A conversation with a Ukrainian student about the war

Yelyzaveta (Liza) Slabchenko is a foreign exchange student at Zeeland West High School and has been living in West Michigan with a host family since August of 2021. Liza shared her thoughts about her beautiful country, Ukraine, and what it’s like to be far away from home during such difficult times. 

Tell me about Ukraine.

It’s been an independent country for thirty years, since 1991. I’ll tell you about our flag. It is blue and yellow. Blue represents the blue sky and yellow represents fields. We have a lot of fields because we grow our own vegetables and fruits, and agriculture is our thing.

We have lots of big rivers and we have access to two seas, the Black Sea and Azov Sea. We also have the Carpathian Mountains. I’ve been there two or three times with my classmates. 

Our capital is Kyiv. I have been there many times. I have relatives who live there who I visit often. I like it but I don’t know if I would live there. There are millions of people. Our big cities have more flats and apartments than houses, though we do have villages. In our villages, we have fences and small gardens where we can grow our own vegetables and raise our own animals. 

The Ukrainian flag is now a symbol of solidarity with the Ukrainian people.

How did you first find out about the war?

It started February 24, and I woke up here at 6:30 in the morning, and the first thing I saw was messages from my mom. My mom texted me that morning and told me that the war started. I immediately asked them if they were okay because I didn’t know what was going on in my city, Kamianske, Dnipropetrovsk. But the first day it was just mainly military bases, and almost every big city that has military bases were bombed. 

I came up upstairs and saw on the news that there was an invasion of Ukraine. At school, no one asked me about it except for a few teachers. They asked me how my family was doing and I told them that they were pretty safe, until the bombing got closer to my city.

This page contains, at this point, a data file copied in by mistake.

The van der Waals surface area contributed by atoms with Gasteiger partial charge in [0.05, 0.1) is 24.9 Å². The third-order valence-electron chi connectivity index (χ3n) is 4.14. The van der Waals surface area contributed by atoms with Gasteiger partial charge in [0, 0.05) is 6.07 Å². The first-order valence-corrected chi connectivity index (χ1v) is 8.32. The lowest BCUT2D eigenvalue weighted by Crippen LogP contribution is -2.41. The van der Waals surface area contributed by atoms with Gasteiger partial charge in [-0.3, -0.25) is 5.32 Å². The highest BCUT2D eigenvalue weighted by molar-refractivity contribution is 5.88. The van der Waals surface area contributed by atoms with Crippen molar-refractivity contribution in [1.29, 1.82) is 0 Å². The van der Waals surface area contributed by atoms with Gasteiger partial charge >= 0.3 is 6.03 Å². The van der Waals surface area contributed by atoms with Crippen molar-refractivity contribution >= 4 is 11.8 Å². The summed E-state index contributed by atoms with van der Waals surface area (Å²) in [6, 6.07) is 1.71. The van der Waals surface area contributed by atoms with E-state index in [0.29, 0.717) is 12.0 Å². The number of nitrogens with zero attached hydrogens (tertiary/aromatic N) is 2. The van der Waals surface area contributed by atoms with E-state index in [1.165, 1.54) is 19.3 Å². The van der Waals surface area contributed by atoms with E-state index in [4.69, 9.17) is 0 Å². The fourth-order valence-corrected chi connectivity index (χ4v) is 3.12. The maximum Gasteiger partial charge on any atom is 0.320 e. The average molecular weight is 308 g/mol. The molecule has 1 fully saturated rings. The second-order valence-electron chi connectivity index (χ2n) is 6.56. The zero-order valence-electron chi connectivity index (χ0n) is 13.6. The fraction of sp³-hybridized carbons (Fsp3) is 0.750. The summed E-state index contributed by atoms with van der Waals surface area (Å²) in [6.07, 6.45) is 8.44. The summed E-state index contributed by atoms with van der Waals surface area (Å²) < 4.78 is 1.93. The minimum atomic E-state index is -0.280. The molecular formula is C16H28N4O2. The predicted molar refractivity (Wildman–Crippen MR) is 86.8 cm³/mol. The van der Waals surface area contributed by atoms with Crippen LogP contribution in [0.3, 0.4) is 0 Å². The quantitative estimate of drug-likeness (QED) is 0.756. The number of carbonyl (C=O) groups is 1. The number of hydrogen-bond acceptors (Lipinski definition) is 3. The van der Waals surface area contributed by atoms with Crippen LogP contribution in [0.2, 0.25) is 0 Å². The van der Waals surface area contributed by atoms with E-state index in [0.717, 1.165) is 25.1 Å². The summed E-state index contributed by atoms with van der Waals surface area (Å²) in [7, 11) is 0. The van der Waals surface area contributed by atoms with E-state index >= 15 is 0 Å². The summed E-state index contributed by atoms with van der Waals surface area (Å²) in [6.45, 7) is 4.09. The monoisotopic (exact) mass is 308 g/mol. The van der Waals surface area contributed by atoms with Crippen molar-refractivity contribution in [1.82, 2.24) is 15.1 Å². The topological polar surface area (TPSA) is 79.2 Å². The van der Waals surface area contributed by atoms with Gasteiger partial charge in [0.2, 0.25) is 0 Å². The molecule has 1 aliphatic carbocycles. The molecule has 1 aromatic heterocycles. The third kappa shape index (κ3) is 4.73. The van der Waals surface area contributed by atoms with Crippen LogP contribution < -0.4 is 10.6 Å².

Every day my family can hear the bombing. The bomb shelters have been prepared for people with water and electricity. My mom packed bags for my little sister with documents, clothes, and food. My grandma was at work the first day and helped prepare a bomb shelter there. About 10 million people have left Ukraine, including some of my friends. 

I follow the president of Ukraine on Instagram and he posts every day about how it is going. He has met a few times with the president of Russia, but nothing has been decided upon. We also have an Instagram page for our city and people are reaching out to one another, meeting together, and cleaning everything. I have never seen our people so united. 

Slabchenko in traditional Ukrainian clothing.

Is your family safe right now?

Yes. There were two or three missiles above my city, but nothing has been destroyed yet. I heard from friends that there was something going on in Dnipro, the main city of our region. So I texted my mom and she told me that they had gone downstairs and they could feel the ground shaking and hear the sound of explosions. Sometimes, they even hear the sound of helicopters up above. 

Everything is closed, including schools, so everyone pretty much stays home. They have a curfew, and there can be no one out after curfew in the streets. My mom lives in a separate home and has her own basement that she prepared for shelter. But they still have online communication and alternative ways of schooling. They all have life despite the war. 

How are you feeling about living in America during this difficult time?

This is a difficult question because, in some ways, I would rather be in Ukraine right now with my family and friends. The unknown of what is going on is really hard. I keep texting them and scrolling through the news. But my family is glad that I am here and totally safe. 

How often are you in contact with your family and friends?

I text them frequently with general questions of “how are you?” I can see what is going on on the news and if there is something close to my family and my city, I will text or call them. But I also know if they are in the bomb shelters, there is no internet connection and I won’t be able to reach them. 

In what ways can we help?

Basic necessities are needed, especially for the people who are in the bomb cities who don’t have access to things like clothes, food, and medication.

It’s easy to feel helpless during this time, but there are many ways to offer support to Ukraine during this time. Donations are one simple yet important way to do this. Here are just a few of many organizations that are working to help the people of Ukraine. 

  • CARE, an international humanitarian organization, is providing food, water and other items to families fleeing violence in Ukraine. Contribute at https://www.care.org

Lauren Schiller ('25) is a sophomore from Oxford, Michigan. She is one of the Co-Editors-in-Chief at the Anchor. A communication and global studies double major, Lauren is also on the TEDxHopeCollege Executive Team, a writing assistant at the Klooster Center for Excellence in Writing, and the founder and chapter lead of Hope Students Demand Action for Gun Safety. In her spare time, she enjoys reading, watching movies, and being with her friends and family.


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